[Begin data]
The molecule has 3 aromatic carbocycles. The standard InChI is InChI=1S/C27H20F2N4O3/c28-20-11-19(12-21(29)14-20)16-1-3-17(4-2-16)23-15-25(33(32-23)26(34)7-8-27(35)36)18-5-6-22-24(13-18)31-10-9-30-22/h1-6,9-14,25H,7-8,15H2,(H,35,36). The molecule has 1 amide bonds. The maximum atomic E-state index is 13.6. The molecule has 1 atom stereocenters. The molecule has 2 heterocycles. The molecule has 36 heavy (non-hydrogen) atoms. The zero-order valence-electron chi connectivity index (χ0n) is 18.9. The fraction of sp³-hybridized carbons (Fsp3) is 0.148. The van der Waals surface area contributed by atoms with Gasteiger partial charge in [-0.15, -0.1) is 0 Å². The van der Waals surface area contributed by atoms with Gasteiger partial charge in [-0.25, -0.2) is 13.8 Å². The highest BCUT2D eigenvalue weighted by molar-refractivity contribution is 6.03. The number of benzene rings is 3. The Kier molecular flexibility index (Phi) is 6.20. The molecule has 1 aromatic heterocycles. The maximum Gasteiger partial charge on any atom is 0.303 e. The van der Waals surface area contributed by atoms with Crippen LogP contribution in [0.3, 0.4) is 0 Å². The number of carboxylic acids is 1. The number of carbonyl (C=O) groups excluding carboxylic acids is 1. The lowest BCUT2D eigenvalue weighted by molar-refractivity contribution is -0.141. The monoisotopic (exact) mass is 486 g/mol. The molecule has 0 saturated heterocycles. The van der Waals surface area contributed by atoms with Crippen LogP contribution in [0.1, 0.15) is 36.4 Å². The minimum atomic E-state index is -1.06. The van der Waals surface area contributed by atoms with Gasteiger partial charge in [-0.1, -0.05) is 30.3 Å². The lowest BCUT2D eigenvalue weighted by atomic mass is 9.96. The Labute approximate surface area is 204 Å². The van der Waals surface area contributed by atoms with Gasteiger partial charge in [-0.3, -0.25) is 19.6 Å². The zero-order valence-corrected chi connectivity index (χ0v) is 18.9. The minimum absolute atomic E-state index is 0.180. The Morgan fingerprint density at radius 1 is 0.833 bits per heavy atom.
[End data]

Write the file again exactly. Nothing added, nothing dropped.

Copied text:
The molecule has 3 aromatic carbocycles. The standard InChI is InChI=1S/C27H20F2N4O3/c28-20-11-19(12-21(29)14-20)16-1-3-17(4-2-16)23-15-25(33(32-23)26(34)7-8-27(35)36)18-5-6-22-24(13-18)31-10-9-30-22/h1-6,9-14,25H,7-8,15H2,(H,35,36). The molecule has 1 amide bonds. The maximum atomic E-state index is 13.6. The molecule has 1 atom stereocenters. The molecule has 2 heterocycles. The molecule has 36 heavy (non-hydrogen) atoms. The zero-order valence-electron chi connectivity index (χ0n) is 18.9. The fraction of sp³-hybridized carbons (Fsp3) is 0.148. The van der Waals surface area contributed by atoms with Gasteiger partial charge in [-0.15, -0.1) is 0 Å². The van der Waals surface area contributed by atoms with Gasteiger partial charge in [-0.25, -0.2) is 13.8 Å². The highest BCUT2D eigenvalue weighted by molar-refractivity contribution is 6.03. The number of benzene rings is 3. The Kier molecular flexibility index (Phi) is 6.20. The molecule has 1 aromatic heterocycles. The maximum Gasteiger partial charge on any atom is 0.303 e. The van der Waals surface area contributed by atoms with Crippen LogP contribution in [0.3, 0.4) is 0 Å². The number of carboxylic acids is 1. The number of carbonyl (C=O) groups excluding carboxylic acids is 1. The lowest BCUT2D eigenvalue weighted by molar-refractivity contribution is -0.141. The monoisotopic (exact) mass is 486 g/mol. The molecule has 0 saturated heterocycles. The van der Waals surface area contributed by atoms with Crippen LogP contribution in [0.1, 0.15) is 36.4 Å². The minimum atomic E-state index is -1.06. The van der Waals surface area contributed by atoms with Gasteiger partial charge in [-0.1, -0.05) is 30.3 Å². The lowest BCUT2D eigenvalue weighted by atomic mass is 9.96. The Labute approximate surface area is 204 Å². The van der Waals surface area contributed by atoms with Gasteiger partial charge in [-0.3, -0.25) is 19.6 Å². The zero-order valence-corrected chi connectivity index (χ0v) is 18.9. The minimum absolute atomic E-state index is 0.180. The Morgan fingerprint density at radius 1 is 0.833 bits per heavy atom.